Leaving Eldhraun behind you will travel over Skeiðarársandur sands towards Skaftafell national park where the biggest glacier in Europe, Vatnajökull glacier, awaits you. The journey over Skeiðarársandur is ruggedly beautiful, black sands with the highest peak in Iceland, Hvannadalshnjúkur, straight ahead in the national park. Again you will cross glacier rivers on single-width bridges that only have double-width places to meet an oncoming car every once in a while. Please drive carefully on these bridges.
 
Sometimes the forces of nature are too strong for man-made things. Skeiðará river and other rivers in the area sometimes go on glacier runs destroying any bridge or road that stands between it and the ocean. This happens rarely but as recently as 2011 on Mýrdalssandur sands.

We do recommend you stop at Skaftafell national park and hike to the glacier (although please do not go on it as those things are dangerous without guided supervision).
 
Another tip; there are no stores or restaurants in the area from the town of Kirkjubæjarklaustur to Höfn except Freysnes near Skaftafell which has ludicrous prices. So we suggest you stock up on refreshments before you reach this part of the way or be prepared to pay an arm and a leg for your coffee and sandwich. 
 
   
Photo of Skeiðarársandur bridge by mifl68 and of the road to Skaftafell national park by Andrés Nieto Porras, respectively.
 
 
Once you make it to Jökulsárlón glacier lagoon, you will have had Vatnajökull glacier on your left for a while enjoying the spectacular scenery. Well, the view does not get any worse at the glacier lagoon so make sure you stop there and don´t forget your camera folks. For an idea of what to expect at the glacier lagoon check out For91days.com blog about it.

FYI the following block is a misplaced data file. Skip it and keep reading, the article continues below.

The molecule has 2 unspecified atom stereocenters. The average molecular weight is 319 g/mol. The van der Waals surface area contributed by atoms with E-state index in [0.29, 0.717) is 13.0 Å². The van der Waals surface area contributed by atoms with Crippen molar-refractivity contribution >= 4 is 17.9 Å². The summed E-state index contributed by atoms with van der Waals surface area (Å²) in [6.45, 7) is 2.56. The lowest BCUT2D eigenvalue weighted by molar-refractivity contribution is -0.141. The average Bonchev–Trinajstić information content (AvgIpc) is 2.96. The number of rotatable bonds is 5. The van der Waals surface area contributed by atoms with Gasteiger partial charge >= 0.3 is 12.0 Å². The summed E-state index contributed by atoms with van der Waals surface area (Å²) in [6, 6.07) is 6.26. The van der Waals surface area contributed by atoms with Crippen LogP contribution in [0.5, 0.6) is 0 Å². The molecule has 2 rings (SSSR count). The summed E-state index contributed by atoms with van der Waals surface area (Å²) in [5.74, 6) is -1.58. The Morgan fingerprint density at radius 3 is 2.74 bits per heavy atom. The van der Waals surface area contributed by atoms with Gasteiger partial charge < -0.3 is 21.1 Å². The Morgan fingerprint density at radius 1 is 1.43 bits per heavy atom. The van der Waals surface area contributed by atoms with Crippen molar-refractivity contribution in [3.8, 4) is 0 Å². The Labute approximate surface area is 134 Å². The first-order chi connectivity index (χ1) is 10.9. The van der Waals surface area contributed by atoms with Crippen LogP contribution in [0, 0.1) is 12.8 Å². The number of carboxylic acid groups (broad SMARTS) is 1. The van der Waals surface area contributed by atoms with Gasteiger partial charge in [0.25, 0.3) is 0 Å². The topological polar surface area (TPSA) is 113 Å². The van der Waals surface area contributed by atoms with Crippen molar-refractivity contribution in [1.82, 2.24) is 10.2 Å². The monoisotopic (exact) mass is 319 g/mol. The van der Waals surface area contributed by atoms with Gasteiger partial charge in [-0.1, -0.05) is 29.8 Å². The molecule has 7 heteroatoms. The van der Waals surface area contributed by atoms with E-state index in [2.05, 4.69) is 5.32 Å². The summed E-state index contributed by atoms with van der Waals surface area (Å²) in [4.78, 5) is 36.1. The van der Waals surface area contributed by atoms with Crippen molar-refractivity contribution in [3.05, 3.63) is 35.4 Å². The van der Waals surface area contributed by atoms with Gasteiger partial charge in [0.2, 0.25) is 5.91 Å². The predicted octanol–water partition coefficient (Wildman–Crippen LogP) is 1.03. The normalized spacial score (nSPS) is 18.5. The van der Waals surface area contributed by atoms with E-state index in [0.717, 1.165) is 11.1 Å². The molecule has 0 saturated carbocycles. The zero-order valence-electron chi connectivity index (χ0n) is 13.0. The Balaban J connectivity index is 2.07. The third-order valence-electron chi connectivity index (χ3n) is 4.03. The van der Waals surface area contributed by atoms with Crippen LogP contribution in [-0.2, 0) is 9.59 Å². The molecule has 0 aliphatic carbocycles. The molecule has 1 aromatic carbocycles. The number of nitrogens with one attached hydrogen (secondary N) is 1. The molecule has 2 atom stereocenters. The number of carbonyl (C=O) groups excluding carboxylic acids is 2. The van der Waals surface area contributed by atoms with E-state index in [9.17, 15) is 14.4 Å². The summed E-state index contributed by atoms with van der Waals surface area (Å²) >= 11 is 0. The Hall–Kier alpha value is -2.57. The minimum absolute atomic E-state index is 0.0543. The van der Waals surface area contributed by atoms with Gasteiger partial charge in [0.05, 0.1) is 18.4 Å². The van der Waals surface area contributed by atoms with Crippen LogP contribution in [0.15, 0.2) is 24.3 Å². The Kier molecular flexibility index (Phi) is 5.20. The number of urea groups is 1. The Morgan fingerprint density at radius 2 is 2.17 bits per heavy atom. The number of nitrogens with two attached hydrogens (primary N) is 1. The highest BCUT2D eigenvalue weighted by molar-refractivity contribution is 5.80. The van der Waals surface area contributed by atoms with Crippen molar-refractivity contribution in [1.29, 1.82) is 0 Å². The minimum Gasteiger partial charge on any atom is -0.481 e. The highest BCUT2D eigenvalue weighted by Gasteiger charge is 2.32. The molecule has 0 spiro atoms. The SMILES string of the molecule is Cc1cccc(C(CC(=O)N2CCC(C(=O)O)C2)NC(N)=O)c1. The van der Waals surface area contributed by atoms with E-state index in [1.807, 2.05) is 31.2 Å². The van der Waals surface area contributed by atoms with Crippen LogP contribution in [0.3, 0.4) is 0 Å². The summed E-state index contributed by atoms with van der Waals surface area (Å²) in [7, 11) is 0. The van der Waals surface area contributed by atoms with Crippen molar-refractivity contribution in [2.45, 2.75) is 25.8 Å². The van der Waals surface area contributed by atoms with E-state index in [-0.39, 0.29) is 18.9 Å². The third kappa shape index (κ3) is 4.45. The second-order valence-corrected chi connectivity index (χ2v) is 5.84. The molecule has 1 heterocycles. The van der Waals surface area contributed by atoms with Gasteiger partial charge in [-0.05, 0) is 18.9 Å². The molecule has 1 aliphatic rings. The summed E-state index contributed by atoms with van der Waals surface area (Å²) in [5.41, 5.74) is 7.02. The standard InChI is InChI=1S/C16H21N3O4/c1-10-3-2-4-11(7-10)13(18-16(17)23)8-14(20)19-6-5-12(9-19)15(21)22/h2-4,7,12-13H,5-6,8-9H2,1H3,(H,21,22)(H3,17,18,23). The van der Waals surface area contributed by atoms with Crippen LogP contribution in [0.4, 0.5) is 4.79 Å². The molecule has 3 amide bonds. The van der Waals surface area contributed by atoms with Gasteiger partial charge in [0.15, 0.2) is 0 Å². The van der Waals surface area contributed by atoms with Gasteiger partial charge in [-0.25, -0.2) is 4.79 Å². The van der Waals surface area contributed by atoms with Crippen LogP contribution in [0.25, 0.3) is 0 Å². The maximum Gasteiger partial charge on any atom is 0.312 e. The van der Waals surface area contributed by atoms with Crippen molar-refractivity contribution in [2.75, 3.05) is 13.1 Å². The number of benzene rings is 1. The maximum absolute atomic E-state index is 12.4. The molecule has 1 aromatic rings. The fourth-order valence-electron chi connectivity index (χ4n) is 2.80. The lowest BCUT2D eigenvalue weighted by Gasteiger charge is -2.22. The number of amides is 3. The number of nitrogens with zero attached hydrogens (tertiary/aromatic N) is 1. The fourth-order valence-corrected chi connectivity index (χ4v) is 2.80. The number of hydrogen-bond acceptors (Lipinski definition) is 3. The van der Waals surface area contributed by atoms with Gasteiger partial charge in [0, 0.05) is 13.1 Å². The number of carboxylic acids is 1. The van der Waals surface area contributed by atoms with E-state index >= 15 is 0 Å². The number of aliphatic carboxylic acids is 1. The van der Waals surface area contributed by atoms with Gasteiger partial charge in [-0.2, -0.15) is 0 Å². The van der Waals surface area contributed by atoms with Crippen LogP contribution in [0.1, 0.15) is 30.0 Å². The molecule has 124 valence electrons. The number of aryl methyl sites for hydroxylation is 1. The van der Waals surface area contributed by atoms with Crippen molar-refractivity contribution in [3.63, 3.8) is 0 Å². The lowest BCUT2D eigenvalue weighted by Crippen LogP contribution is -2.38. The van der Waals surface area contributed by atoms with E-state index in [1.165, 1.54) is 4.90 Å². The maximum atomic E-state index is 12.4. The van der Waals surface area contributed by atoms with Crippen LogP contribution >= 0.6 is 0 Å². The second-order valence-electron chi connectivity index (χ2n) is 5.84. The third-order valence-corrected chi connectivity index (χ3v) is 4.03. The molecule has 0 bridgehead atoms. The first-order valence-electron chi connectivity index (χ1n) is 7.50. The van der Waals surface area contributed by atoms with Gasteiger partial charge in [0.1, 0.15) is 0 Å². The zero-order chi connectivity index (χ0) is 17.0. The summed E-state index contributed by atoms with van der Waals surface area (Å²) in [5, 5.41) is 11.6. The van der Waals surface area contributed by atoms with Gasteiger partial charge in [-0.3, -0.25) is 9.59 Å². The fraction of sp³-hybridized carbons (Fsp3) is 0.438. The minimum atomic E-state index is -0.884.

The landscape is similar all the way to the charming lobster town of Höfn, beautiful glacier on the left and black sands and the ocean on your right. 
 
Photo by Sam Rye. 
 
As you might have noticed, there is a lot of sand in the south with all these black sand deserts. This can cause sand or ash storms, mostly in fall, winter and spring. For more information please read our blog on how to avoid getting into sandstorms in Iceland. We suggest you check the conditions just before you visit Iceland and purchase Sand and ash protection (10 euros per day, 900 EUR self-risk) if the chances of a storm are high. 
 
 
We remind you that the speeding limit is 90 km/h on asphalt roads and 80 km/h on gravel roads. The speeding limit in towns is 50 km/h. The police frequently checks speeding in the area and there are a lot of speeding cameras so we advise you to respect the speed limit.
 
Also, please be aware that off-road driving is against the law in Iceland as it causes real and irreversible damage to the Icelandic nature that could take decades to heal. Please do not drive off roads even if you see tire tracks!
 
Well, that was the first part of the ring road. We hope you enjoyed the ride. We will continue our journey through the beautiful Eastern fjords soon.
Until next time friends,
Signy